Vermont Tattoo Laws in 2023 (Age, Fines & More)

The list of reasons why people love living or traveling to Vermont is quite lengthy.

In the summer, visitors can enjoy activities like hiking, swimming, fishing, and camping. The state is also home to a number of great festivals and fairs. And in the fall, the foliage is simply breathtaking.

But for tattoo enthusiasts, Vermont is a veritable paradise. The Green Mountain State, as it’s commonly known, has been overseeing a real boom in tattoo culture in recent years, with more talented artists setting up shop here than ever before.

With that said, it’s important to be aware of the state’s tattoo laws before heading to a shop or considering starting a career as an artist.

In this article, we look at the latest Vermont tattoo laws to make sure you’re on the right side of the law.

Vermont Tattoo Laws & Regulations

The fact that Vermont regulates the tattoo (body art) industry doesn’t make the state unique in any way – most US states do the same. Of course, there are exceptions to the rule (eg. Maryland or Nevada) but the norm is for tattooing to be overseen by some form of state authority, usually the health department.

Vermont has separate regulations in place for customers, as well as artists and studios.

Clients’ Laws

In most cases, the tattoo laws for customers relate to the minimum age requirement. In this sense, Vermont isn’t too different from other states – you must be at least 18 years old to get tattooed.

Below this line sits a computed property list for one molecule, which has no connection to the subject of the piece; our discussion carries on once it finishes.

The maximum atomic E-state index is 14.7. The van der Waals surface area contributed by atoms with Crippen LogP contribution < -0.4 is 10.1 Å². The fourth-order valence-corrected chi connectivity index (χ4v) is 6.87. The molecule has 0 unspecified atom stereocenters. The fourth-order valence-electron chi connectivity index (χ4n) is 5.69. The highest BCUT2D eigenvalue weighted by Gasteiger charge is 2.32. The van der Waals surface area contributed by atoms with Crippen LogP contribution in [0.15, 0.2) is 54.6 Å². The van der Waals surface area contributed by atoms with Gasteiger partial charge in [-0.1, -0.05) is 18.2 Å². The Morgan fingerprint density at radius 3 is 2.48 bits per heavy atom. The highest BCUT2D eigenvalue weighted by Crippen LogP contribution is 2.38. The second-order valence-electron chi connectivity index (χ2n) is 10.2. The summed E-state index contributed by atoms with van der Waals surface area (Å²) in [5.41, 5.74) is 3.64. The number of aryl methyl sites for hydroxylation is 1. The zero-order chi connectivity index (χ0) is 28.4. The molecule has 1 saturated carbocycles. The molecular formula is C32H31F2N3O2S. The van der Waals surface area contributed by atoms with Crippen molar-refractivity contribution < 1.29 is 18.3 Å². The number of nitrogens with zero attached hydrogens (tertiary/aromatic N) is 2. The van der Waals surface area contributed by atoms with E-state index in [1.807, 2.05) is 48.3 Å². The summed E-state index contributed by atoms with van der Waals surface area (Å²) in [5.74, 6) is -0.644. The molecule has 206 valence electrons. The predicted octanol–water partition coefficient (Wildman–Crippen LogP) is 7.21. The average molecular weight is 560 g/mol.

Thankfully for minors determined to get inked, however, there’s a possible exception to this rule – as long as you can provide written parental consent. The consent needs to be signed by a parent or guardian and must be notarized in order to be fully valid.

This makes Vermont one of the more lenient states in this area, as there are some states (like New York, for example) that don’t allow tattoos for minors even with parental consent. Others require the parent to sit through the entire tattoo process.

Currently, there are no laws that regulate the placement of tattoos in Vermont. This means that you’re free to get a tattoo anywhere on your body, submit to the approval of the artist, of course.

Artists’ Laws

It’s worth noting that in case the law is breached and a minor is tattooed without parental consent, it’s the artist – not the parent or the kid – who is held accountable and may face criminal charges.

For artists to legally work in Vermont, they must have a valid tattoo license. You can find the application form on the Vermont Department of Health website. The same can be said about tattoo studios – they must also obtain a valid body art establishment license from the health department.

The good news is that the application process for both licenses is relatively straightforward and not too costly.

Tattoo parlors and studios are the only premises in which tattooing is allowed by law. This means that Vermont doesn’t currently have any legal ‘mobile tattooists’ operating in the state. Performing the art in homes, hotels and other locations is strictly prohibited.